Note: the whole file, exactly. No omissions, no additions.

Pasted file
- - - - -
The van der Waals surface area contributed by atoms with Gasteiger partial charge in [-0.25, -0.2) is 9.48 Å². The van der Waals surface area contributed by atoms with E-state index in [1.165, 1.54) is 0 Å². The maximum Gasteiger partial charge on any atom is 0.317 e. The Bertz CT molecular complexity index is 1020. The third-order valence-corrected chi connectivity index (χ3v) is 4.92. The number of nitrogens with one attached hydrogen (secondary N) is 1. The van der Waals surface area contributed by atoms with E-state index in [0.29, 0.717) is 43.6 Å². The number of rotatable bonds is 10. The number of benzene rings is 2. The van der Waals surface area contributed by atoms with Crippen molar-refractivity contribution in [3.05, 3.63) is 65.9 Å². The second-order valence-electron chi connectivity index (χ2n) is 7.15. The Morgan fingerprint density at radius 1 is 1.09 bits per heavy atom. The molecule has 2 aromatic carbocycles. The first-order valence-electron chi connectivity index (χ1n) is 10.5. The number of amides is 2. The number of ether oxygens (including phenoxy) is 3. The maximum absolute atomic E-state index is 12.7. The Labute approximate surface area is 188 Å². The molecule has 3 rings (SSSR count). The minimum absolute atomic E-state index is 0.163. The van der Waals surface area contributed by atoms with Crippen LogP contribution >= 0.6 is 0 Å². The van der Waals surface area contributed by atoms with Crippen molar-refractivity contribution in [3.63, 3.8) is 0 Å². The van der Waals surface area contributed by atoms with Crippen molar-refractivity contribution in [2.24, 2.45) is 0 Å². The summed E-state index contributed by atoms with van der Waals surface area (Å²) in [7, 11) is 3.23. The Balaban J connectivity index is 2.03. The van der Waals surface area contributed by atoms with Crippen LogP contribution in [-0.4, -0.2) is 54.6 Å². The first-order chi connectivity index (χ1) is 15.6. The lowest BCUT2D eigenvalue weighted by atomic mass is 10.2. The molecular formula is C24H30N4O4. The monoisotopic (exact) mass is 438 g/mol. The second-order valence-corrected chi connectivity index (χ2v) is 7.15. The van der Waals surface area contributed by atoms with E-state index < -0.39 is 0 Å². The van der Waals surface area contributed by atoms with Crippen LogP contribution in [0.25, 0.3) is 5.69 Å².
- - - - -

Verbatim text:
The van der Waals surface area contributed by atoms with Gasteiger partial charge in [-0.25, -0.2) is 9.48 Å². The van der Waals surface area contributed by atoms with E-state index in [1.165, 1.54) is 0 Å². The maximum Gasteiger partial charge on any atom is 0.317 e. The Bertz CT molecular complexity index is 1020. The third-order valence-corrected chi connectivity index (χ3v) is 4.92. The number of nitrogens with one attached hydrogen (secondary N) is 1. The van der Waals surface area contributed by atoms with E-state index in [0.29, 0.717) is 43.6 Å². The number of rotatable bonds is 10. The number of benzene rings is 2. The van der Waals surface area contributed by atoms with Crippen molar-refractivity contribution in [3.05, 3.63) is 65.9 Å². The second-order valence-electron chi connectivity index (χ2n) is 7.15. The Morgan fingerprint density at radius 1 is 1.09 bits per heavy atom. The molecule has 2 aromatic carbocycles. The first-order valence-electron chi connectivity index (χ1n) is 10.5. The number of amides is 2. The number of ether oxygens (including phenoxy) is 3. The maximum absolute atomic E-state index is 12.7. The Labute approximate surface area is 188 Å². The molecule has 3 rings (SSSR count). The minimum absolute atomic E-state index is 0.163. The van der Waals surface area contributed by atoms with Crippen LogP contribution >= 0.6 is 0 Å². The van der Waals surface area contributed by atoms with Crippen molar-refractivity contribution in [3.63, 3.8) is 0 Å². The van der Waals surface area contributed by atoms with Crippen molar-refractivity contribution in [2.24, 2.45) is 0 Å². The summed E-state index contributed by atoms with van der Waals surface area (Å²) in [7, 11) is 3.23. The Balaban J connectivity index is 2.03. The van der Waals surface area contributed by atoms with Crippen LogP contribution in [-0.4, -0.2) is 54.6 Å². The first-order chi connectivity index (χ1) is 15.6. The lowest BCUT2D eigenvalue weighted by atomic mass is 10.2. The molecular formula is C24H30N4O4. The monoisotopic (exact) mass is 438 g/mol. The second-order valence-corrected chi connectivity index (χ2v) is 7.15. The van der Waals surface area contributed by atoms with E-state index < -0.39 is 0 Å². The van der Waals surface area contributed by atoms with Crippen LogP contribution in [0.25, 0.3) is 5.69 Å².